Pella, Jordan

Pella, Jordan

Pella, Jordan, known in Arabic as "Tabaqat Fahl" (طبقة فحل), is a village and the site of ancient ruins in northwestern Jordan.

Pella is located in the Jordan valley some 78 miles north of Amman, and the site has been continuously occupied since Neolithic times. First mentioned in the 19th century BC in Egyptian inscriptions, its name was Hellenised to Pella, perhaps to honour Alexander the Great's birthplace. The Roman city, of which some spectacular ruins remain, supplanted the Hellenistic city. During this period Pella was one of the cities making up the Decapolis. The Decapolis were twelve (despite the name) cities in Palestine, Jordan and southern Syria which were centres of Greco-Roman culture. The city was the site of one of Christianity's earliest churches. According to Eusebius of Caesarea it was a refuge for Jerusalem Christians in the 1st century AD who were fleeing the Great Jewish Revolt. It is half an hour's drive from Irbid in northern Jordan.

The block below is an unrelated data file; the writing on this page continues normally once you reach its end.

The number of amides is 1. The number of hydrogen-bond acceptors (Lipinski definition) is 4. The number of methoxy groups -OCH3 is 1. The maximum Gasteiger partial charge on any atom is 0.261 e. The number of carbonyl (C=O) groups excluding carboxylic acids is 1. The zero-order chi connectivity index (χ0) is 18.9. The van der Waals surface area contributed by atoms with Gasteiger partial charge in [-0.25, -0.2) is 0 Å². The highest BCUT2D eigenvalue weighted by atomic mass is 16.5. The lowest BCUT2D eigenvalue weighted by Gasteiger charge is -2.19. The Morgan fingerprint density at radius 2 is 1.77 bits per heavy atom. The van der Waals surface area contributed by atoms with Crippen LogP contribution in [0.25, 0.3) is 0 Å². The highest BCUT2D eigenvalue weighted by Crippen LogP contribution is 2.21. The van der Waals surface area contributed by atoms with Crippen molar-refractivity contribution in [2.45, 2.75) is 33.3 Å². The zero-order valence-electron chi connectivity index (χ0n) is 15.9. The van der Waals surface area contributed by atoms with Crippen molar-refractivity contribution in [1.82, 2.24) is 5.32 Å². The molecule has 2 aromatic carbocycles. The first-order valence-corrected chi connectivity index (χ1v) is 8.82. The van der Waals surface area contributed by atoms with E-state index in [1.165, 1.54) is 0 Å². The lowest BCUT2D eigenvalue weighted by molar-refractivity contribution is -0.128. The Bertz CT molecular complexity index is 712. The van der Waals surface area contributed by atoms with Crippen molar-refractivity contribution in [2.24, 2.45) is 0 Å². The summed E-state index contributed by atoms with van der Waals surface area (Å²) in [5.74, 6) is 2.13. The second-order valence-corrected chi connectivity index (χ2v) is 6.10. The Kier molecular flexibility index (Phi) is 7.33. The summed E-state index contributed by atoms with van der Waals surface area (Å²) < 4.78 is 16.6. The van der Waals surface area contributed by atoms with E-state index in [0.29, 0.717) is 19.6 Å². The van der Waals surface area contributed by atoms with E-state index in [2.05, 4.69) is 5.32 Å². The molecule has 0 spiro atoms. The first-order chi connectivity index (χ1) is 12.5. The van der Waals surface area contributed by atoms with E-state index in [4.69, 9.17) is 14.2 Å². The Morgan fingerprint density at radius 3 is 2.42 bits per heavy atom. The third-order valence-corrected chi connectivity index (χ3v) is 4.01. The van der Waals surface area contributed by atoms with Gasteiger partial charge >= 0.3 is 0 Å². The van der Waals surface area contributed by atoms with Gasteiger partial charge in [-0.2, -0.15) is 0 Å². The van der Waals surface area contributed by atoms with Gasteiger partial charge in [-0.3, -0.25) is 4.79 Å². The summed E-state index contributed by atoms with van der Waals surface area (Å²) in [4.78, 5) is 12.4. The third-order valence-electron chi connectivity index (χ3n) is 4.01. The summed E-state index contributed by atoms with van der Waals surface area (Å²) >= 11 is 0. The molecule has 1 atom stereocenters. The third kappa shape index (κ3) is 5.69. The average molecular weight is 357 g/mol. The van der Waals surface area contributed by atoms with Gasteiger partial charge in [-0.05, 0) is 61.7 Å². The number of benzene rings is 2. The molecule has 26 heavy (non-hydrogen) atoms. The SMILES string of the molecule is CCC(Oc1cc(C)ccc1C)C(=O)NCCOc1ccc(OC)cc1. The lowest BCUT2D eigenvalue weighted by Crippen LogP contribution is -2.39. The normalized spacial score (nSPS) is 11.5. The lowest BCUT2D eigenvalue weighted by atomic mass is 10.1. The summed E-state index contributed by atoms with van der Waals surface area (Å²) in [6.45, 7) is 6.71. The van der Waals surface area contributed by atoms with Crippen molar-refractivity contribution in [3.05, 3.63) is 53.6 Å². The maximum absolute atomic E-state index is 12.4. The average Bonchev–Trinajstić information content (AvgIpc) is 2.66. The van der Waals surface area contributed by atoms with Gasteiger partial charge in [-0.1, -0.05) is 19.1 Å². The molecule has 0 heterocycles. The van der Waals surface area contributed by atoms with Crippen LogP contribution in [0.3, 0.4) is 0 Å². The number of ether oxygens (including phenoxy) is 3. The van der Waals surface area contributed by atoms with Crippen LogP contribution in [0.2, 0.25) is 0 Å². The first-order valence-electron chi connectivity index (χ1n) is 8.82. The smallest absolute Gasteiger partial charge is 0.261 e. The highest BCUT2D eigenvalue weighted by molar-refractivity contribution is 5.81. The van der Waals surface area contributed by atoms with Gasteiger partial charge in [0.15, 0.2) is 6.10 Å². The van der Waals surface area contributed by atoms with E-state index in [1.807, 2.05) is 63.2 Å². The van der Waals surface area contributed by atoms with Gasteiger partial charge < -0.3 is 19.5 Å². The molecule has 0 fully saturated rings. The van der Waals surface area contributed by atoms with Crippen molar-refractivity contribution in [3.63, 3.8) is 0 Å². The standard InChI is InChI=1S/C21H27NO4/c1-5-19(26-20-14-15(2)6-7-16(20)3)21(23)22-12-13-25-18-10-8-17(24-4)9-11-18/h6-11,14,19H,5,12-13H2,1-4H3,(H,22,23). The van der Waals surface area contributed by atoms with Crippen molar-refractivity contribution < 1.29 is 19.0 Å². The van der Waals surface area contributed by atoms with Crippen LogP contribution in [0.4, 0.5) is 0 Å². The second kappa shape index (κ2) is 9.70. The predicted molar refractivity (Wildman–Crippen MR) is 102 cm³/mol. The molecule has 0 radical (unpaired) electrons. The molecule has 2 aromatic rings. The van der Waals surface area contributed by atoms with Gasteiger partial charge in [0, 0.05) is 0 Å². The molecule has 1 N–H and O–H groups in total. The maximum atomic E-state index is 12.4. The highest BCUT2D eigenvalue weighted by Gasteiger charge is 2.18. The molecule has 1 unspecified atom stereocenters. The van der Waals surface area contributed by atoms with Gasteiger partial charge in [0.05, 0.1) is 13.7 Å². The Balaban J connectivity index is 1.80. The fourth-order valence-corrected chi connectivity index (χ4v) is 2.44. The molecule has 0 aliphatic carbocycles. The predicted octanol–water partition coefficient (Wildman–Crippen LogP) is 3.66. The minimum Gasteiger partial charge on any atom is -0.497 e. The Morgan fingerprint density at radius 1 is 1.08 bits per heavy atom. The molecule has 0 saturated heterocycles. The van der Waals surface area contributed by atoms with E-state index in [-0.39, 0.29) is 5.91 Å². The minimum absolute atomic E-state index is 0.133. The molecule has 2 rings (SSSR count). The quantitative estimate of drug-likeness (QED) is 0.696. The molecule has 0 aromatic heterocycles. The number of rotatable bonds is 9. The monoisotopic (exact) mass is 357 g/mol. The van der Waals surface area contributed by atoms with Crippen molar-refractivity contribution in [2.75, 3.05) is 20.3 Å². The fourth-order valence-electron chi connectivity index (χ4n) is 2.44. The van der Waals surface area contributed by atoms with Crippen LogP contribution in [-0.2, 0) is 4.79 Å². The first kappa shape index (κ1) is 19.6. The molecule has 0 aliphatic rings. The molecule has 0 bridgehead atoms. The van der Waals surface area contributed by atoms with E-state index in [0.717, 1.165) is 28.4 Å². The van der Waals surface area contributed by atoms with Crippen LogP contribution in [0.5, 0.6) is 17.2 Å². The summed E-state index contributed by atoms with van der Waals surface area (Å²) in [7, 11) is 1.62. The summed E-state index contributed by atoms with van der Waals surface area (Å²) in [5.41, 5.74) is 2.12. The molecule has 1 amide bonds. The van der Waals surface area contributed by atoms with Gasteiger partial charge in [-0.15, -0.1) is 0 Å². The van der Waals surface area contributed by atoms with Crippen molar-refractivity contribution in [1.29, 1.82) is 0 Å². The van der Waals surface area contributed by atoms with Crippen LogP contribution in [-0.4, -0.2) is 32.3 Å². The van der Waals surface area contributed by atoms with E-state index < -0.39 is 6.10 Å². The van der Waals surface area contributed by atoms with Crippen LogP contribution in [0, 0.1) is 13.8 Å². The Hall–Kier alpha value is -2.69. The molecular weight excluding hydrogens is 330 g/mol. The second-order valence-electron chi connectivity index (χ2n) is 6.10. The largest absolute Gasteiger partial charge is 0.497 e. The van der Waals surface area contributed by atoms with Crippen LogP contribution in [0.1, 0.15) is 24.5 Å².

The city proper was destroyed by earthquake in 749. A small village remains in the area. Only small portions of the ruins have been excavated.

The University of Sydney and the Jordanian Department of Antiquities have been conducting excavations at Pella since 1979. In recent years the focus has been on the site's Bronze Age and Iron Age temples and administrative buildings which were first exposed in 1994. Further archaeological work by the University is planned for early 2009 (see the external link below).

ee also

Images of Pella (2000)

Wikimedia Commons

A contour plan and recent (2007) Pella in Jordan images are available in Wikimedia Commons []

External links

* [ The University of Sydney Pella Project - Volunteer Scheme]
* [ Digging at Pella]
* [ The Canaanite Temple at Pella]
* [ Irbid Guide]
* [ Greater Irbid Municipality]
* [ Irbid News]
* [ Pella’s description at Atlas Tours]

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